Dental disease is more than just a cosmetic issue.
When your feline friend or canine companion has red gums, yellow teeth, and stinky breath, it could be a sign of serious oral disease that could, if left untreated, lead to devastating effects on your pet’s quality of life. Neglecting your pet’s teeth and gums can cause chronic pain issues that may even be at the center of certain behavioral problems.
That’s why Pet Dental Health Month, shouldn’t just be a February thing. We want to remind pet owners that their pet’s dental health should be a concern all year long.
5 Simple Steps To Brushing:
- Start by gently handling the muzzle area for a few seconds on a regular basis to get your pet used to you touching this area.
- Introduce a small amount of toothpaste using your finger. Start with the canine teeth (fangs) and gradually work around the entire mouth. Be sure to include the gums as a well as the teeth.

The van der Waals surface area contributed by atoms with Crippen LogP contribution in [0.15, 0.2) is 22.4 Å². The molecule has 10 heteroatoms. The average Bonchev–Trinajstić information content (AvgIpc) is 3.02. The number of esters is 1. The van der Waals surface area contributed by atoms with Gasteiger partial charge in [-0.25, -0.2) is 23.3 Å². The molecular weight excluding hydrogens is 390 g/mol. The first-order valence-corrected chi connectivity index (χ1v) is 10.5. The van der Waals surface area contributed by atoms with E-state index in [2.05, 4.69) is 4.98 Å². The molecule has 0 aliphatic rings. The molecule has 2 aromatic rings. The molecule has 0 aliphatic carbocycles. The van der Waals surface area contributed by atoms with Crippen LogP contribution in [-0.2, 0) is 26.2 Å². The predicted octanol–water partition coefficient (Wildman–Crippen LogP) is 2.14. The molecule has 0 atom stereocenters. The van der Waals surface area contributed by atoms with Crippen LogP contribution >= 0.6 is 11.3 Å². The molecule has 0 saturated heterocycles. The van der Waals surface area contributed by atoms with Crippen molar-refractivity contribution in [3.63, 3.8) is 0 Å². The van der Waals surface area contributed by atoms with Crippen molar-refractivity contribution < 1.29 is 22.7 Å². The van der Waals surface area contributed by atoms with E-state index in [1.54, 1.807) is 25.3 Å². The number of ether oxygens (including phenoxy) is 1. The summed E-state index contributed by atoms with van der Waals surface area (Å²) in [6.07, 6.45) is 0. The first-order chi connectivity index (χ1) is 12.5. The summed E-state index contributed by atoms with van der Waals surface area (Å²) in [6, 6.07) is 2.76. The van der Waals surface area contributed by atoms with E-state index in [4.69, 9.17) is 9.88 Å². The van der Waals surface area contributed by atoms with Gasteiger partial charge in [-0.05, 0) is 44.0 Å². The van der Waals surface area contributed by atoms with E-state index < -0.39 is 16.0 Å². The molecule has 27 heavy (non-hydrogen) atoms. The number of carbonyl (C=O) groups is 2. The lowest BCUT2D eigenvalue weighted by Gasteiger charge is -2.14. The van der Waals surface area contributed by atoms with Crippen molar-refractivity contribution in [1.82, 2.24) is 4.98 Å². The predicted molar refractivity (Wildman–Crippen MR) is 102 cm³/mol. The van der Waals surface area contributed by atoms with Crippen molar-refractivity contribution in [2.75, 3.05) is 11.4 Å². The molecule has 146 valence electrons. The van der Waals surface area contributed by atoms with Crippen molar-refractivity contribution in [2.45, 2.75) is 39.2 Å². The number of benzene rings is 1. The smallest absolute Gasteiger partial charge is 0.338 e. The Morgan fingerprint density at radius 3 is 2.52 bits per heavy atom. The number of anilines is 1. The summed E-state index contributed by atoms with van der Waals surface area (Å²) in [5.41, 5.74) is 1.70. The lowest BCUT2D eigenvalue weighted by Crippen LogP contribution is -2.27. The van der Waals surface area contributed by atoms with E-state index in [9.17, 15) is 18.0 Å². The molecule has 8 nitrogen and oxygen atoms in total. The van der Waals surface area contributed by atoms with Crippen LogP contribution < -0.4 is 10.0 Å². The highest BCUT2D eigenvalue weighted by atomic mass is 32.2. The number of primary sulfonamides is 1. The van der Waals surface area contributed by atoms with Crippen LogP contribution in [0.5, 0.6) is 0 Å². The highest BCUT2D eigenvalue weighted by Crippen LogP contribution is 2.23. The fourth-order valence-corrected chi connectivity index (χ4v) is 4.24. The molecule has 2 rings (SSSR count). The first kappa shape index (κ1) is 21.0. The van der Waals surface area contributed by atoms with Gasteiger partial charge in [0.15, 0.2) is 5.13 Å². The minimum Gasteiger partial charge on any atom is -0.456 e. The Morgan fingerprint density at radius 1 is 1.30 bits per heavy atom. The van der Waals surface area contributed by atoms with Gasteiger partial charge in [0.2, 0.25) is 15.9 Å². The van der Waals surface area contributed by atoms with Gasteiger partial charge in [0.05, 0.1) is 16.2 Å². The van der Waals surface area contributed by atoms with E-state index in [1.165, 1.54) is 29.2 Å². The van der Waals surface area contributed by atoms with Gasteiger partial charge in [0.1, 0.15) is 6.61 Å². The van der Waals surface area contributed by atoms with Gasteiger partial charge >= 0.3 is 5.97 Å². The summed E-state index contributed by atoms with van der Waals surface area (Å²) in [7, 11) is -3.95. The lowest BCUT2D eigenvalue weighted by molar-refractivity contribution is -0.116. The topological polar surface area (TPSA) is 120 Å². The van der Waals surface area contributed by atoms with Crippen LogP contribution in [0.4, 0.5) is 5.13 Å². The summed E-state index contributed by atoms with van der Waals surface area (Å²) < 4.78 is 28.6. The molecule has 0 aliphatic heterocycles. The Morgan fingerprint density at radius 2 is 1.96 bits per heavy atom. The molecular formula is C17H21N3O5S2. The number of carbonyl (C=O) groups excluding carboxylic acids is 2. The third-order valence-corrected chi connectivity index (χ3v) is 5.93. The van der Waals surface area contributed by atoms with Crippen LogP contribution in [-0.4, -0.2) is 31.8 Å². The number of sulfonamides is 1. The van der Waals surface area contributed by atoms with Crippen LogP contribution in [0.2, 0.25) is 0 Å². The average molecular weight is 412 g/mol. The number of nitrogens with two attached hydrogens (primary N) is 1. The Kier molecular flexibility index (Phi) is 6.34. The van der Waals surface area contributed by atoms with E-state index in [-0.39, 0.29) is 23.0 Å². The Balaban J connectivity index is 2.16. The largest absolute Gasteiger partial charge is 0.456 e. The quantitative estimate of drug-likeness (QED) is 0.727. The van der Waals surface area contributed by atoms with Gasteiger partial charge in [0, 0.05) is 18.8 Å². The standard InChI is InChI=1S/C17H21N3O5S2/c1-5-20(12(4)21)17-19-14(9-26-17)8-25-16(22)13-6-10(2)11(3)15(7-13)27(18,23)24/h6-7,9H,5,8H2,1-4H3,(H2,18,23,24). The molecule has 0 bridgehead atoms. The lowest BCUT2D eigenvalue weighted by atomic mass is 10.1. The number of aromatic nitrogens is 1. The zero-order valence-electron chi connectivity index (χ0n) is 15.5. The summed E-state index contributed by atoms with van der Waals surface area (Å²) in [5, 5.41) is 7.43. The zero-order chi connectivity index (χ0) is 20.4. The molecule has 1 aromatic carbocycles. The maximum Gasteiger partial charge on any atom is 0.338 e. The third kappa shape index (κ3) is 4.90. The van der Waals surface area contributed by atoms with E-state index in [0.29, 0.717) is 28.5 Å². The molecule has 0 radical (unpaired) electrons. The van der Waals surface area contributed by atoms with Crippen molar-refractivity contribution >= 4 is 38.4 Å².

- Now it’s time to introduce the toothbrush. Use one that is provided or recommended by your veterinarian. Wet the bristles and place a line of toothpaste on the brush pressing it firmly into the bristles with your finger. Hold the toothbrush like a pen and concentrate solely on the canine teeth using a gentle circular motion.
- You can now tart to work along the top teeth from the canines to the back of the mouth using a gentle circular motion. Gradually build up the amount of time and pressure applied to each tooth. It is not necessary to brush the inside surfaces as most of the tartar accumulation occurs on the outside surface.
- Your final step is brushing the front teeth. Gently take hold of the muzzle and lift the upper lip. Use an up and down motion on the front teeth.
The time and effort you commit to this process, can make a significant improvement in your pet’s dental health. This will impact the quality of life of your pet and will enhance the bond that you share with your companion.
Visit our Boutique Pawville inside the Timberlea Vet Clinic, to get your dental starter kit!